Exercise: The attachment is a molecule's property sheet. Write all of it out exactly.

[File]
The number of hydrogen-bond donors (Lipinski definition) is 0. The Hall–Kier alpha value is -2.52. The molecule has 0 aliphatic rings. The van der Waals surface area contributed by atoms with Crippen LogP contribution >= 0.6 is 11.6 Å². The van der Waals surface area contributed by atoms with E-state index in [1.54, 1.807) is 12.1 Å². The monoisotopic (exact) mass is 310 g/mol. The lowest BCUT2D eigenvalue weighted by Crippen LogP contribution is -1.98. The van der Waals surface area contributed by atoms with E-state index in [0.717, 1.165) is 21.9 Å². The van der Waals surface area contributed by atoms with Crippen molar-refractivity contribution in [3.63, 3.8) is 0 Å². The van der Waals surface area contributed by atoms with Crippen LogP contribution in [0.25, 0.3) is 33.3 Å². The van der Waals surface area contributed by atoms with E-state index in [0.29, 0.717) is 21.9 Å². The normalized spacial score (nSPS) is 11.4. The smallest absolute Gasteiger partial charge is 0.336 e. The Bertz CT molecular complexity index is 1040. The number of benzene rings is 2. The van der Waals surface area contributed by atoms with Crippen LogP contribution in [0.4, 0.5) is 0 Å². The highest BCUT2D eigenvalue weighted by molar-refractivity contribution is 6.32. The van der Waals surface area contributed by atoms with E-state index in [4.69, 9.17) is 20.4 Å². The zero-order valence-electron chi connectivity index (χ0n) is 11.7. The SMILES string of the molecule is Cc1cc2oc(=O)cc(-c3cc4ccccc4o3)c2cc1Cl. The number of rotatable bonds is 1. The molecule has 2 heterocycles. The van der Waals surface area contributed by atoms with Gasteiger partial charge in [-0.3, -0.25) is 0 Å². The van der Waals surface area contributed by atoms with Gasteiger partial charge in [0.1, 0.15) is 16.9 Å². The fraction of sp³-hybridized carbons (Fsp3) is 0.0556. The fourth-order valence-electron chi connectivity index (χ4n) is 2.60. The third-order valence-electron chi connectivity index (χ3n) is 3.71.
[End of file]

The number of hydrogen-bond donors (Lipinski definition) is 0. The Hall–Kier alpha value is -2.52. The molecule has 0 aliphatic rings. The van der Waals surface area contributed by atoms with Crippen LogP contribution >= 0.6 is 11.6 Å². The van der Waals surface area contributed by atoms with E-state index in [1.54, 1.807) is 12.1 Å². The monoisotopic (exact) mass is 310 g/mol. The lowest BCUT2D eigenvalue weighted by Crippen LogP contribution is -1.98. The van der Waals surface area contributed by atoms with E-state index in [0.717, 1.165) is 21.9 Å². The van der Waals surface area contributed by atoms with Crippen molar-refractivity contribution in [3.63, 3.8) is 0 Å². The van der Waals surface area contributed by atoms with Crippen LogP contribution in [0.25, 0.3) is 33.3 Å². The van der Waals surface area contributed by atoms with E-state index in [0.29, 0.717) is 21.9 Å². The normalized spacial score (nSPS) is 11.4. The smallest absolute Gasteiger partial charge is 0.336 e. The Bertz CT molecular complexity index is 1040. The number of benzene rings is 2. The van der Waals surface area contributed by atoms with Crippen LogP contribution in [0.4, 0.5) is 0 Å². The highest BCUT2D eigenvalue weighted by molar-refractivity contribution is 6.32. The van der Waals surface area contributed by atoms with E-state index in [4.69, 9.17) is 20.4 Å². The zero-order valence-electron chi connectivity index (χ0n) is 11.7. The SMILES string of the molecule is Cc1cc2oc(=O)cc(-c3cc4ccccc4o3)c2cc1Cl. The number of rotatable bonds is 1. The molecule has 2 heterocycles. The van der Waals surface area contributed by atoms with Gasteiger partial charge in [-0.3, -0.25) is 0 Å². The van der Waals surface area contributed by atoms with Gasteiger partial charge in [0.1, 0.15) is 16.9 Å². The fraction of sp³-hybridized carbons (Fsp3) is 0.0556. The fourth-order valence-electron chi connectivity index (χ4n) is 2.60. The third-order valence-electron chi connectivity index (χ3n) is 3.71.